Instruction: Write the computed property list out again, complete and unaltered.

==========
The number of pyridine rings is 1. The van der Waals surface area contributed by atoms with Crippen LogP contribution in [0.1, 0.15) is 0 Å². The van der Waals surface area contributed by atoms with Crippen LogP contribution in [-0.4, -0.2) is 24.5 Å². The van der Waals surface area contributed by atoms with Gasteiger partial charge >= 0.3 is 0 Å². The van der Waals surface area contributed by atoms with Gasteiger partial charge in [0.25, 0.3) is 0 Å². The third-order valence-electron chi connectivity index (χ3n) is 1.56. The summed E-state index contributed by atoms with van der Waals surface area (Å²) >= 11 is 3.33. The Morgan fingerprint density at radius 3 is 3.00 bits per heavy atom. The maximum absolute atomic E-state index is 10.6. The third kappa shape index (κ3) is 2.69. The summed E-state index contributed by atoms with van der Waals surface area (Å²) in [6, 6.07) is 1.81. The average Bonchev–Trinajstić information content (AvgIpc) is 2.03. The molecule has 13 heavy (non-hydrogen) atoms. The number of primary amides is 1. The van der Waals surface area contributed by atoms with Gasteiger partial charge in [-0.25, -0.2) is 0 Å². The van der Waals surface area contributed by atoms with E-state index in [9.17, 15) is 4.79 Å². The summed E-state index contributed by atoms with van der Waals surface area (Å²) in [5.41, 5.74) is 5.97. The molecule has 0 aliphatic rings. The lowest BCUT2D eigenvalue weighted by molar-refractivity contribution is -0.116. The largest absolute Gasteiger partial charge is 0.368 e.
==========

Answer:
The number of pyridine rings is 1. The van der Waals surface area contributed by atoms with Crippen LogP contribution in [0.1, 0.15) is 0 Å². The van der Waals surface area contributed by atoms with Crippen LogP contribution in [-0.4, -0.2) is 24.5 Å². The van der Waals surface area contributed by atoms with Gasteiger partial charge >= 0.3 is 0 Å². The van der Waals surface area contributed by atoms with Gasteiger partial charge in [0.25, 0.3) is 0 Å². The third-order valence-electron chi connectivity index (χ3n) is 1.56. The summed E-state index contributed by atoms with van der Waals surface area (Å²) >= 11 is 3.33. The Morgan fingerprint density at radius 3 is 3.00 bits per heavy atom. The maximum absolute atomic E-state index is 10.6. The third kappa shape index (κ3) is 2.69. The summed E-state index contributed by atoms with van der Waals surface area (Å²) in [6, 6.07) is 1.81. The average Bonchev–Trinajstić information content (AvgIpc) is 2.03. The molecule has 13 heavy (non-hydrogen) atoms. The number of primary amides is 1. The van der Waals surface area contributed by atoms with Gasteiger partial charge in [-0.25, -0.2) is 0 Å². The van der Waals surface area contributed by atoms with E-state index in [9.17, 15) is 4.79 Å². The summed E-state index contributed by atoms with van der Waals surface area (Å²) in [5.41, 5.74) is 5.97. The molecule has 0 aliphatic rings. The lowest BCUT2D eigenvalue weighted by molar-refractivity contribution is -0.116. The largest absolute Gasteiger partial charge is 0.368 e.